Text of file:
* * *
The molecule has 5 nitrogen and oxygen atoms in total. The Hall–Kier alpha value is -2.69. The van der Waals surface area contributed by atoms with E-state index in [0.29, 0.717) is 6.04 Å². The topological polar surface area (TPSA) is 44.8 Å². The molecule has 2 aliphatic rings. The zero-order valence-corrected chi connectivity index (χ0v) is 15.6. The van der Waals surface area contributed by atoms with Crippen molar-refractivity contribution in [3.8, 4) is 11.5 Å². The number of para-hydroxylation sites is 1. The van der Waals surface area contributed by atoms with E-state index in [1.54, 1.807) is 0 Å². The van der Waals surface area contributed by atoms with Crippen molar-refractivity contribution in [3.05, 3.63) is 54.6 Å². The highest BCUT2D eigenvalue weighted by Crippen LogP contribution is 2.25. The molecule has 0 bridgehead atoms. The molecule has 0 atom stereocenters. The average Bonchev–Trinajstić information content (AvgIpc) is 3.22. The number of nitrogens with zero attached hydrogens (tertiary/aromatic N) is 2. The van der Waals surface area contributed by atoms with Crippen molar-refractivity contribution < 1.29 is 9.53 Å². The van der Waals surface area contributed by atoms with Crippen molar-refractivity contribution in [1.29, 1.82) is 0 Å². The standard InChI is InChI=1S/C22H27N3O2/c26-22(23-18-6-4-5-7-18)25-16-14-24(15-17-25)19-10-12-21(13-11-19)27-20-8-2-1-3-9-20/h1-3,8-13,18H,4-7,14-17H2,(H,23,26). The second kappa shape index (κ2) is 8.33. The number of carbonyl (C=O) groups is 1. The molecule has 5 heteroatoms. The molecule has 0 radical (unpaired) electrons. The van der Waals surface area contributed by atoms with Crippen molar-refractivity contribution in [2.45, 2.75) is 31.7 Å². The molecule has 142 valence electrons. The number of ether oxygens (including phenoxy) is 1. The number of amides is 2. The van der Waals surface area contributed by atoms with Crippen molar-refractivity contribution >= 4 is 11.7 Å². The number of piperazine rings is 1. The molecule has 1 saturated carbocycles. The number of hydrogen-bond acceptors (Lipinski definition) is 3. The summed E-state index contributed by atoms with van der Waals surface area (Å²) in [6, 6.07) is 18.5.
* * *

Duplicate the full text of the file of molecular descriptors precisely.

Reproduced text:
The molecule has 5 nitrogen and oxygen atoms in total. The Hall–Kier alpha value is -2.69. The van der Waals surface area contributed by atoms with E-state index in [0.29, 0.717) is 6.04 Å². The topological polar surface area (TPSA) is 44.8 Å². The molecule has 2 aliphatic rings. The zero-order valence-corrected chi connectivity index (χ0v) is 15.6. The van der Waals surface area contributed by atoms with Crippen molar-refractivity contribution in [3.8, 4) is 11.5 Å². The number of para-hydroxylation sites is 1. The van der Waals surface area contributed by atoms with E-state index in [1.54, 1.807) is 0 Å². The van der Waals surface area contributed by atoms with Crippen molar-refractivity contribution in [3.05, 3.63) is 54.6 Å². The highest BCUT2D eigenvalue weighted by Crippen LogP contribution is 2.25. The molecule has 0 bridgehead atoms. The molecule has 0 atom stereocenters. The average Bonchev–Trinajstić information content (AvgIpc) is 3.22. The number of nitrogens with zero attached hydrogens (tertiary/aromatic N) is 2. The van der Waals surface area contributed by atoms with Crippen molar-refractivity contribution < 1.29 is 9.53 Å². The van der Waals surface area contributed by atoms with Crippen molar-refractivity contribution in [1.29, 1.82) is 0 Å². The standard InChI is InChI=1S/C22H27N3O2/c26-22(23-18-6-4-5-7-18)25-16-14-24(15-17-25)19-10-12-21(13-11-19)27-20-8-2-1-3-9-20/h1-3,8-13,18H,4-7,14-17H2,(H,23,26). The second kappa shape index (κ2) is 8.33. The number of carbonyl (C=O) groups is 1. The molecule has 5 heteroatoms. The molecule has 0 radical (unpaired) electrons. The van der Waals surface area contributed by atoms with Crippen molar-refractivity contribution in [2.45, 2.75) is 31.7 Å². The molecule has 142 valence electrons. The number of ether oxygens (including phenoxy) is 1. The number of amides is 2. The van der Waals surface area contributed by atoms with Crippen molar-refractivity contribution >= 4 is 11.7 Å². The number of piperazine rings is 1. The molecule has 1 saturated carbocycles. The number of hydrogen-bond acceptors (Lipinski definition) is 3. The summed E-state index contributed by atoms with van der Waals surface area (Å²) in [6, 6.07) is 18.5.